Just today Microsoft announced another version – AAD Sync Beta 3 with investments in hybrid exchange and multi-forest configuration by adding the multi-forest password write-back capabilities. Check out the installation guide for more details  AAD Sync will allow customers to

Onboard their multi-forest Active Directory deployment to AAD

  1. Advanced provisioning, mapping and filtering rules for objects and attributes, including support for syncing a very minimal set of user attributes
  2. Configuring multiple on-premises Exchange organizations to map to a single AAD tenant
  3. Selective synchronization which enables you to only sync attributes required for the services you want to enable.
  4. AD password reset with multi-forests.
  5. Exchange hybrid deployment in multi-forests environments which enables you to have mailboxes in Office 365 as well as in your on-premises exchange.


An integrated on-premises / cloud identity directory is a key piece of Microsoft’s Cloud OS vision and this goes to show their commitment to cloud first, mobile first strategy.

Microsoft Server 2003 to 2012R2 – More than just end of Life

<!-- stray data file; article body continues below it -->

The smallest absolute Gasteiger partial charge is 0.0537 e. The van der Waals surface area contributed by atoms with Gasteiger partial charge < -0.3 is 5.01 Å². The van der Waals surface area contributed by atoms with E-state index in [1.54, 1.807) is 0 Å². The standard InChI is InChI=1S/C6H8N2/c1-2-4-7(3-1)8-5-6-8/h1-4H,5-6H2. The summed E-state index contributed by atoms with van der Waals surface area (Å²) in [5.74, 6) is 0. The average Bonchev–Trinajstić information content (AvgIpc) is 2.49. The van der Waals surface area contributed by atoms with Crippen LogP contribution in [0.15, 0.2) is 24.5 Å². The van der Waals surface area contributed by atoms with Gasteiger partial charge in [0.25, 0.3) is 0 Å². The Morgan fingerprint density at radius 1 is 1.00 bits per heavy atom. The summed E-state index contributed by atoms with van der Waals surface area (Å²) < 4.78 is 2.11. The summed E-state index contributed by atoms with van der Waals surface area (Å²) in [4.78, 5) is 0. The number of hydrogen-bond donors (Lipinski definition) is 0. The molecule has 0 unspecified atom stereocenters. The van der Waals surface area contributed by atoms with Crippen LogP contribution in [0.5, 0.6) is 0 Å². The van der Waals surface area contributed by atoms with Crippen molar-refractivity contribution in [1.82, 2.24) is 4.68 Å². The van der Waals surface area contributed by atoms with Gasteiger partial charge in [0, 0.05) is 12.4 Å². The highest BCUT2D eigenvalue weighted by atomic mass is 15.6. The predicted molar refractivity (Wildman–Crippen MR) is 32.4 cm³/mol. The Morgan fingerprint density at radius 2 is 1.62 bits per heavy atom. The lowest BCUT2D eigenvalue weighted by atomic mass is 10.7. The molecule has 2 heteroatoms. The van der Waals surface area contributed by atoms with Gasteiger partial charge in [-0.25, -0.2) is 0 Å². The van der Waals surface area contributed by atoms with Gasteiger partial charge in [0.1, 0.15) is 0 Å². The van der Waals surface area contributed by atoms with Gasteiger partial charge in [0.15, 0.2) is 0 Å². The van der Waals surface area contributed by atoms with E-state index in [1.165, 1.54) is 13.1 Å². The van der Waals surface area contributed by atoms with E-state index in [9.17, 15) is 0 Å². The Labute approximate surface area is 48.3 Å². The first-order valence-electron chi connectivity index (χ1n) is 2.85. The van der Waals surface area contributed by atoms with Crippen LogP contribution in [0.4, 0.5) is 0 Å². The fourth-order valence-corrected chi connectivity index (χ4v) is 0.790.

With the end of life fast approaching, on July 14 2015, for Microsoft Server 2003 it will be hard for many organizations to make the move to a new Server Operating System, not unlike the pain many organizations are feeling with the move from Microsoft Windows XP.

End-Is-Ahead-Graphic-sm-570x350There are many business related reasons that companies need to start now with their migration to server 2012R2. For example when customers made the move from Windows XP, many found they should have planned more in advance, because many migrations can take 8 months or longer depending on the size and complexity of the environment. Security alone should be a big enough business reason to move to a supported platform, in 2013 Microsoft released 37 critical updates for Windows Server 2003, once end of life happens there will not be any more patches released.  By not patching the server environment, you now run the risk malicious attacks, system bugs and PCI compliance.

The good news is that while the move might be painful,  in the long run it will be worth the trouble. Microsoft Server 2012R2 offers so many enhancements and new features, that once you have completed the migration and become familiar with Microsoft Server 2012R2 you will probably wonder why you waited so long.

Microsoft Server 2012R2 offers many enhancements, including

  • PowerShell 4.0 – PowerShell 3.0 alone has 2300 more cmdlets than PowerShell 2.0
  • Hyper-V 3.0 – Supports 64 processors and 1Tb of Memory. Also supports VHDX format for large disk capacity and live migrations
  • SMB 3.02 – Server 2003 supports SMB 1.0
  • Work Folders – Brings the functionality of Dropbox to your corporate servers
  • Desired State Configuration – Lets you maintain server configuration across the board with baselines